My home office was already cluttered with two laptops, two desktops, one scanner, one CRT monitor, one LCD screen and a printer. Said printer died one day and I didn’t feel like having to the Medusa’s hair of computer wiring to replace it.
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I wouldn’t have to deal with cables with this new printer, since it is wireless. So I unplugged my old clunker and removed it. Then I set up the Brother Printer HL5370DW. In the interest of completeness, I should mention that this device boasts three connection methods beyond the wireless for both Macintosh and Windows systems: USB, parallel (Windows only) and wired LAN. A quick glance at the instructions shows these other options needing nothing more than following the wizard on the included installation CD.
None of those options seemed as daunting as the wireless installation that I chose to hook the printer up to my home network. This method has 10 letter-sized pages of procedures to follow, in contrast to the one or two pages for the wired methods. But having the procedures sequentially lettered, and illustrated with the actual wizard screens simplified the process tremendously. I just had to go through the wizard and consult printed instructions as needed. The one glitch came from an incorrect network name. After I fixed the network designation, the install completed successfully.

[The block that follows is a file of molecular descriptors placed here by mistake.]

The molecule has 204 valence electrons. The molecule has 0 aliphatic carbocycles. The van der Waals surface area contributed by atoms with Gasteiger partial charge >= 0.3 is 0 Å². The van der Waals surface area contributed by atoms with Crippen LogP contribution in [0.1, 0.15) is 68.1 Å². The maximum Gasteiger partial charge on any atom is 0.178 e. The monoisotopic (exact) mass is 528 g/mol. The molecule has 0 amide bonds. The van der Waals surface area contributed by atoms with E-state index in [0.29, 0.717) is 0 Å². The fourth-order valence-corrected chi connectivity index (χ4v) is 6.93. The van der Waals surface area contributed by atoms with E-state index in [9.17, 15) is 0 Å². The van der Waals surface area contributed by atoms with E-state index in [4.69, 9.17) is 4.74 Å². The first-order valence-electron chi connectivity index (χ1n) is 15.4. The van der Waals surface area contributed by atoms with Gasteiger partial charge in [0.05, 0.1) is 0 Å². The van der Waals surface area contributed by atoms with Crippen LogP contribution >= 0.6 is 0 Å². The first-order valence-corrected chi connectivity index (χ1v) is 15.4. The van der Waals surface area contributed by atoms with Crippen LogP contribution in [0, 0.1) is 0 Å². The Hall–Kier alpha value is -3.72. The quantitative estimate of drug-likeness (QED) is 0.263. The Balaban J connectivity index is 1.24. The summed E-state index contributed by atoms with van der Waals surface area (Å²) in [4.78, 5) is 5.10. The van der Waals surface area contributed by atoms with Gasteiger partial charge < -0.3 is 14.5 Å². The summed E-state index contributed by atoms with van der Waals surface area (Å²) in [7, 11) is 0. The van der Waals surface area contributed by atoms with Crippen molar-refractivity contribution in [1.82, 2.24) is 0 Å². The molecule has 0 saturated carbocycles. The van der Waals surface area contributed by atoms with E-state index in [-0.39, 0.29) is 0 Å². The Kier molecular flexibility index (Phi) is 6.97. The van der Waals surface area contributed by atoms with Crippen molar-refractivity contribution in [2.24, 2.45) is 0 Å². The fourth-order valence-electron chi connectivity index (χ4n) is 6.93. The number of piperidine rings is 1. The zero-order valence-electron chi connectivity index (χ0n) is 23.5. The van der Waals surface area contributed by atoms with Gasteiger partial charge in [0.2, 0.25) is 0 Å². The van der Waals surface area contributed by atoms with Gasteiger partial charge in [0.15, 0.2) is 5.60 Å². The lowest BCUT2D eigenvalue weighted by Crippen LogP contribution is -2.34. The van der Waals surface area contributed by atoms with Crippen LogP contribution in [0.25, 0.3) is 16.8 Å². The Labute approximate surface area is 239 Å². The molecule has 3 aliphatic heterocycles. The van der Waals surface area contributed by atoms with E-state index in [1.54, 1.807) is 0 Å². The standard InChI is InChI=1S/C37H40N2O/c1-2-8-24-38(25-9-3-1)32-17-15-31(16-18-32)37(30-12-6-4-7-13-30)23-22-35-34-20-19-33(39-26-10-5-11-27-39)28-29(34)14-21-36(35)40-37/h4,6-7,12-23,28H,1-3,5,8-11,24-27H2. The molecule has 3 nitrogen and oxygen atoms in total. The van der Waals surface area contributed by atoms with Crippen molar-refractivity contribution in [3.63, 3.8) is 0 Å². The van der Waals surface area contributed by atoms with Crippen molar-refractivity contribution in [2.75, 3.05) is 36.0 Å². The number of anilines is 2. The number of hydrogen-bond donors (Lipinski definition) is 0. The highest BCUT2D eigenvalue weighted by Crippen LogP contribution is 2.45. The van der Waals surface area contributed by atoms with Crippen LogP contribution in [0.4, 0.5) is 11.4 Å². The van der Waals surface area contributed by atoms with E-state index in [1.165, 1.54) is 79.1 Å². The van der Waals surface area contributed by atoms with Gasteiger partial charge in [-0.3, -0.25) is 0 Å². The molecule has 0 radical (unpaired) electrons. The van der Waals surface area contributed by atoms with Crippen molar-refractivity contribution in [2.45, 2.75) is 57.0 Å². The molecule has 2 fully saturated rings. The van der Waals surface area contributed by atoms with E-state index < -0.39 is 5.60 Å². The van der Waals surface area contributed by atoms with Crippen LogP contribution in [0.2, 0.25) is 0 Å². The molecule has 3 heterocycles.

Subsequent installations for my laptops went far more easily. I simply commanded my Windows 7 system to add a printer from the “Device and Printers” option of the Start button. The operating system found the HL-5370DW and installed it, without my having to use the installation CD.
The printer measures 9.7” high by 14.14.6” wide by 15.1 inches deep, and weighs over 25 lbs. It is light enough to sit sturdily on a plastic, tabletop printer stand. The dark-and-light-gray device has no external protrusions that can be damaged accidentally. It has only two buttons:
1) Go is for starting print jobs.
2) Cancel is for canceling print jobs.
A line of five small lights above the buttons might have become too complex to interpret, but a stick-on label shows seven of the most popular lighting combinations, and their associated error messages.
The paper tray holds up to 250 sheets, while a feeder tray, revealed by opening a door, handles up to 50 sheets. Between them, you can put such media as plain paper, cut sheets, envelopes, labels, business cards, card stock and bond papers. You can use such sizes as A4, folio, letter or legal. Reliability is rated at 1,000 pages per day, and the consumables consist of a drum (with a yield of 25,000 pages) and toner cartridge, which comes in standard (for 3,000 pages) and high yield (for 8,000 pages) versions.
I’ve used the printer for a few months now to create documents like letters with two-sided printing, business envelopes, black-and-white photos, and 100 pages of script. All printed with almost no hiccups. I think the paper jam light has come on twice in that time, though no jams existed. Pushing the Cancel and Go buttons cleared any problems. The device seems to print at its declared 32 pages per minute and 1200 by 1200 dots per inch. However, to save on ink, I typically override the default resolution of 600 DPI and print at 300 DPI.
It’s been a great convenience being able to print from anywhere in house with my netbook. Our overnight guests also delight in being able to print from their laptops in their rooms, without having to bother with wired connections.
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Amount Paid (US$): 199.99
Operating System: Windows